Pride

Theater
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Pride
The title and the rainbow on the poster suggest something about this performance. But before anyone makes any judgment based on his or her personal beliefs, this play deals with the history of the suppression of sexual minorities, personal histories and universal questions, as well as emotions that we all have.
 
In the play Pride, three different characters who share the same name and soul, live in two different eras. Phillip from 1958 disregards himself because he is conscious of what society believes, but Oliver, who writes children’s stories, is rather carefree. In 2015, Phillip and Oliver are officially a couple but the difference in the way they think puts a strain on their relationship. Silvia was Phillip’s wife in the past, but in 2015, she is their best friend who accepts them as they are. The show compares the ‘50s, when homophobia was socially acceptable, with the present, in which Pride parades are celebrated.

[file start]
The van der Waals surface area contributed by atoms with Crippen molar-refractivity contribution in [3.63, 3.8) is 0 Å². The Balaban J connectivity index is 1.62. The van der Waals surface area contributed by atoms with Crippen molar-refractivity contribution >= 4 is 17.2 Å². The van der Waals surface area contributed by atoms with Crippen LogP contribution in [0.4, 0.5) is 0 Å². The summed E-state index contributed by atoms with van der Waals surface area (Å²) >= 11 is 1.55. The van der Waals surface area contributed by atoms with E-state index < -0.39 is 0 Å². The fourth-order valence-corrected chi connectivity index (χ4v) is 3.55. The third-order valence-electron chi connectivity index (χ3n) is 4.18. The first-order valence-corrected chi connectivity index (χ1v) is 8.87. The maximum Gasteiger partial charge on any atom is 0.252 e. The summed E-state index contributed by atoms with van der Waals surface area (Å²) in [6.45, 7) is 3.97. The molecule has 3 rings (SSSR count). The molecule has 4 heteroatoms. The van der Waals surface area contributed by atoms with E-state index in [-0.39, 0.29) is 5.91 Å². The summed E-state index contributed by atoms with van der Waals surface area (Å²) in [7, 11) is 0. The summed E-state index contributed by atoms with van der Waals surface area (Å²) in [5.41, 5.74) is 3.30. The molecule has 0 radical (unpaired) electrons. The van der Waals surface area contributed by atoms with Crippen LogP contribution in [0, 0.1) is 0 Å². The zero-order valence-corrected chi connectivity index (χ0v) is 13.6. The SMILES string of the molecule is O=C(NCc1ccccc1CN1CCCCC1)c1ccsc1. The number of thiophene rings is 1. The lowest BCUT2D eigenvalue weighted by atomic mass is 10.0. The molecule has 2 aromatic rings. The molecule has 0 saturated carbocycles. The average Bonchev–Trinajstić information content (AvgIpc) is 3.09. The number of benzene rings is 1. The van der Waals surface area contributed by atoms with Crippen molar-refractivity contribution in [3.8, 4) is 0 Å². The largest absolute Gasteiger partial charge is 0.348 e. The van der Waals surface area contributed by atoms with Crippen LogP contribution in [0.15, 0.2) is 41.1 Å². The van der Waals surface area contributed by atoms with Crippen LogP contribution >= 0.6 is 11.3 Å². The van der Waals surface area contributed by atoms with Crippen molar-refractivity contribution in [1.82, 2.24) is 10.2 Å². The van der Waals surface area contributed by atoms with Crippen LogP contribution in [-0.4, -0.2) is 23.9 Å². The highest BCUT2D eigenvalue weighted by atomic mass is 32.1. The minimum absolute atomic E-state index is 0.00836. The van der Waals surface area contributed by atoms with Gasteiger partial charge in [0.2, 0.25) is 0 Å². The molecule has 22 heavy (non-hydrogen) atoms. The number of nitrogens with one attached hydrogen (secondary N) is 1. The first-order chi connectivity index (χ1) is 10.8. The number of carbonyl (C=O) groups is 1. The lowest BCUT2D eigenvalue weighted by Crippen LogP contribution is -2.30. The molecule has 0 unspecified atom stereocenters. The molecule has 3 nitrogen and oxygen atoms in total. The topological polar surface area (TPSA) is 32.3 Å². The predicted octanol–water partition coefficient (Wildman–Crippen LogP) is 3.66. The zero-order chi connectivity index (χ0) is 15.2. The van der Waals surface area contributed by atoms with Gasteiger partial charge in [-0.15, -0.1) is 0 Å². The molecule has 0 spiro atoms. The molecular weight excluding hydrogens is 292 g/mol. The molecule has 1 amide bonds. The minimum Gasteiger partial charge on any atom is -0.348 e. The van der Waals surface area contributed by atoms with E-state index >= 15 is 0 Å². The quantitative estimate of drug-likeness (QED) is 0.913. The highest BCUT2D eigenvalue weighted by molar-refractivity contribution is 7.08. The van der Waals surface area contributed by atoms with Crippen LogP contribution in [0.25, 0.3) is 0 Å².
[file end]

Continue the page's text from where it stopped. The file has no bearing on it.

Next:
I mentioned before that Pride is about universal questions and emotions, some of which you can see in Phillip and Oliver’s stories in 1958. Phillip, who hid and suppressed his own identity, reminded me of people today who hide their true self, of how we all ask, “Who am I?” and those who focus on money and success while regarding impractical things to be useless. Oliver’s line, “These sleepless nights will all be worth it” consoles those who are kept awake at night. Even if you are unfamiliar with the topic, you’ll be able to relate to the main characters’ lives and examine your own life.
 
The narrative flows naturally and the last song 'The Map,' by composer Kim Kyung-wook, gives the show a sense of lingering.

By: Hye Won Kim

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